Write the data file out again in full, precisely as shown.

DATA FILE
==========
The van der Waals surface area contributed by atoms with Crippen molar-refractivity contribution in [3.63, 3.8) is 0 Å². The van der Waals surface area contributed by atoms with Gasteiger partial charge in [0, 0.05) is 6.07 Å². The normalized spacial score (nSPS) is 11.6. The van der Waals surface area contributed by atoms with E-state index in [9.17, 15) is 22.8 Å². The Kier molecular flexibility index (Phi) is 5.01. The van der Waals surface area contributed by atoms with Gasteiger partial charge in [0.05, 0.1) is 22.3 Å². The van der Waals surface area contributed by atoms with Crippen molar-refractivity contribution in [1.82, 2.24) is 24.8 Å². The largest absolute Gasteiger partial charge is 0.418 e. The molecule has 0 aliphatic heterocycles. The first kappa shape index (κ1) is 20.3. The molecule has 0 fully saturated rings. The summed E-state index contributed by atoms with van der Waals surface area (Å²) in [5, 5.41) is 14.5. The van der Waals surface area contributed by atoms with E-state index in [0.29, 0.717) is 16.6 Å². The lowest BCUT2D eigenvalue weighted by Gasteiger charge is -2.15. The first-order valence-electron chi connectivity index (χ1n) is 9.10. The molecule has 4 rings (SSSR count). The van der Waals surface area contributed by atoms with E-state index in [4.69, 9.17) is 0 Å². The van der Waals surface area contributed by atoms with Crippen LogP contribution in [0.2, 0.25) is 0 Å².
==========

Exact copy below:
The van der Waals surface area contributed by atoms with Crippen molar-refractivity contribution in [3.63, 3.8) is 0 Å². The van der Waals surface area contributed by atoms with Gasteiger partial charge in [0, 0.05) is 6.07 Å². The normalized spacial score (nSPS) is 11.6. The van der Waals surface area contributed by atoms with E-state index in [9.17, 15) is 22.8 Å². The Kier molecular flexibility index (Phi) is 5.01. The van der Waals surface area contributed by atoms with Gasteiger partial charge in [0.05, 0.1) is 22.3 Å². The van der Waals surface area contributed by atoms with Crippen molar-refractivity contribution in [1.82, 2.24) is 24.8 Å². The largest absolute Gasteiger partial charge is 0.418 e. The molecule has 0 aliphatic heterocycles. The first kappa shape index (κ1) is 20.3. The molecule has 0 fully saturated rings. The summed E-state index contributed by atoms with van der Waals surface area (Å²) in [5, 5.41) is 14.5. The van der Waals surface area contributed by atoms with E-state index in [0.29, 0.717) is 16.6 Å². The lowest BCUT2D eigenvalue weighted by Gasteiger charge is -2.15. The first-order valence-electron chi connectivity index (χ1n) is 9.10. The molecule has 4 rings (SSSR count). The van der Waals surface area contributed by atoms with E-state index in [4.69, 9.17) is 0 Å². The van der Waals surface area contributed by atoms with Crippen LogP contribution in [0.2, 0.25) is 0 Å².